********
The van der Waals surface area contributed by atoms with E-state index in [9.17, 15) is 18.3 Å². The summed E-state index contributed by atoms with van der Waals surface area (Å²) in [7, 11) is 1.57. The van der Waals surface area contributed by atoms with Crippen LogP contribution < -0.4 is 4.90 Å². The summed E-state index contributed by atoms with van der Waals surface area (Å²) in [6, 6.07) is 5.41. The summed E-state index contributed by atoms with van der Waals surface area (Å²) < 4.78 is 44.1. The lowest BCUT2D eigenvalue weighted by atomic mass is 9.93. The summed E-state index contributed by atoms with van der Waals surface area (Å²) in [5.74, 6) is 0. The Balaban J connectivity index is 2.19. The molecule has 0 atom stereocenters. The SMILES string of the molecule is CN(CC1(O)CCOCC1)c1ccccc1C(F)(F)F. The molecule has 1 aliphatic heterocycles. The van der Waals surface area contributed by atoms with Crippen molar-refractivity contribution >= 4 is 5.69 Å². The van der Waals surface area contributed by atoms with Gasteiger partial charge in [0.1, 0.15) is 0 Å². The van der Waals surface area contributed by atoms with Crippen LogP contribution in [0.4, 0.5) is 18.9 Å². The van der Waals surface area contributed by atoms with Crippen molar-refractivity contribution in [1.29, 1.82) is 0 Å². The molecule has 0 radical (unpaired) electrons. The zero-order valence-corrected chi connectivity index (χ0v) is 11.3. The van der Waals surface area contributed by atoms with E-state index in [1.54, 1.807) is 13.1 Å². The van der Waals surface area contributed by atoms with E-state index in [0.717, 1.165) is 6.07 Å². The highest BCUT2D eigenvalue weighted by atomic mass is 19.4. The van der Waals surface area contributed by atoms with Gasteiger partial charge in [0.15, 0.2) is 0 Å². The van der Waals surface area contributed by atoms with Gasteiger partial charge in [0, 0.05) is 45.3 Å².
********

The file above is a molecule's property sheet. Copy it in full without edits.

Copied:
The van der Waals surface area contributed by atoms with E-state index in [9.17, 15) is 18.3 Å². The summed E-state index contributed by atoms with van der Waals surface area (Å²) in [7, 11) is 1.57. The van der Waals surface area contributed by atoms with Crippen LogP contribution < -0.4 is 4.90 Å². The summed E-state index contributed by atoms with van der Waals surface area (Å²) in [6, 6.07) is 5.41. The summed E-state index contributed by atoms with van der Waals surface area (Å²) < 4.78 is 44.1. The lowest BCUT2D eigenvalue weighted by atomic mass is 9.93. The summed E-state index contributed by atoms with van der Waals surface area (Å²) in [5.74, 6) is 0. The Balaban J connectivity index is 2.19. The molecule has 0 atom stereocenters. The SMILES string of the molecule is CN(CC1(O)CCOCC1)c1ccccc1C(F)(F)F. The molecule has 1 aliphatic heterocycles. The van der Waals surface area contributed by atoms with Crippen molar-refractivity contribution >= 4 is 5.69 Å². The van der Waals surface area contributed by atoms with Gasteiger partial charge in [0.1, 0.15) is 0 Å². The van der Waals surface area contributed by atoms with Crippen LogP contribution in [0.4, 0.5) is 18.9 Å². The van der Waals surface area contributed by atoms with Crippen molar-refractivity contribution in [1.29, 1.82) is 0 Å². The molecule has 0 radical (unpaired) electrons. The zero-order valence-corrected chi connectivity index (χ0v) is 11.3. The van der Waals surface area contributed by atoms with E-state index in [1.54, 1.807) is 13.1 Å². The van der Waals surface area contributed by atoms with E-state index in [0.717, 1.165) is 6.07 Å². The highest BCUT2D eigenvalue weighted by atomic mass is 19.4. The van der Waals surface area contributed by atoms with Gasteiger partial charge in [0.15, 0.2) is 0 Å². The van der Waals surface area contributed by atoms with Gasteiger partial charge in [0, 0.05) is 45.3 Å².